Over the past years, my laboratory has focused on gene therapies and cancer immunotherapies. My laboratory has also, to a large extent, focused on elucidating the mechanisms underlying the establishment of immune suppressive tumor microenvironments, a major impediment to the success of immune-based cancer therapies and overcoming cancer cells’ resistance to chemo-radiation therapies. Specifically, we have been examining the mechanisms of immune suppression that are mediated by myeloid derived suppressor cells, macrophages, B cells, and T regulatory cells. In addition, we have been studying the biology of cancer initiating cells, the control of differentiation of myeloid cells and tumor associated macrophages, and modulation of the tumor microenvironment, all of which will influence our ability to control malignant disease.

Our laboratory is working to further define the activation of cancer initiating cells, as well as the immunological changes inside the distinct tumor microenvironment, after administration of radiation therapy, chemotherapy, targeted therapeutics, T cell therapy, and antibody-based novel immune checkpoint therapies. This will help researchers and clinicians integrate conventional therapies with the ideal immunotherapies, thereby achieving the maximal therapeutic efficacy in patients. We are also investigating whether and how targeting therapeutics can overcome the stress-/inflammation-induced immune suppression that subsequently interferes with the success of immunotherapy and chemo/radiation therapy.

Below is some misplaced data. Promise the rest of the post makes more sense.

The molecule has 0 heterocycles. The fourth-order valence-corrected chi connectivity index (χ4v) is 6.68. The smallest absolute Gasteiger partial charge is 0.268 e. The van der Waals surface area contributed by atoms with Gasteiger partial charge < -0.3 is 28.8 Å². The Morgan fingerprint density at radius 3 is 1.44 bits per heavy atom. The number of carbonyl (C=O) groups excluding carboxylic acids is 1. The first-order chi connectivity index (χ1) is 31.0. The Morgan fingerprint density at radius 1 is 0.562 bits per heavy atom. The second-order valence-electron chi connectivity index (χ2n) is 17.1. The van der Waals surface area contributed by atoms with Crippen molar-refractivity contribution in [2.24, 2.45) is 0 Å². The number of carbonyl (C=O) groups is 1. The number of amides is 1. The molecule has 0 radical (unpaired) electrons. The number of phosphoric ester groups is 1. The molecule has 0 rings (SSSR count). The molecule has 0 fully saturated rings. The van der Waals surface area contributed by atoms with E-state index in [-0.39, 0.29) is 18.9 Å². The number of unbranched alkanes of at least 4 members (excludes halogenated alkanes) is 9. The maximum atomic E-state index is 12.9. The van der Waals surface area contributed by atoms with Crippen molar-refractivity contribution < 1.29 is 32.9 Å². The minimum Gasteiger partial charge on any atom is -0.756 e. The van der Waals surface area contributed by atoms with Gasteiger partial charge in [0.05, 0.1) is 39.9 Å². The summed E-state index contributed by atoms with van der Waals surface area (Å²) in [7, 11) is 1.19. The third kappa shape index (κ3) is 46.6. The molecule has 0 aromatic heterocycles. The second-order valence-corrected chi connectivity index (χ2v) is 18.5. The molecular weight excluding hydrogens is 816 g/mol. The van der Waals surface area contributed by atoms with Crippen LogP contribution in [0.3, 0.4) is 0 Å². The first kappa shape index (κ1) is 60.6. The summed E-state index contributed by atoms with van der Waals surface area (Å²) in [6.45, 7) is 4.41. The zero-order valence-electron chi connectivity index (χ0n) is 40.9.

One of the primary aims of my lab is to examine how novel immune checkpoint pathways influence tumor growth, receptor/ligand interaction, and the tumor microenvironment. We also aim to develop novel therapeutic agents that effectively target tumors or tumor stromal cells, causing an increase local antigen priming and T cell activation/infiltration for subsequent immunotherapy. This is a key component of achieving long-term tumor remission and lasting immune memory. Using our newly developed immune checkpoints, nanotechnology, and T cell therapy, we can improve tumor targeting and reduce toxicity in patients. Collaborating with colleagues, we have been continually successful in obtaining support from NIH, DOD, and pharmaceutical companies, with the aim of developing novel therapeutic strategies through preclinical and clinical trials.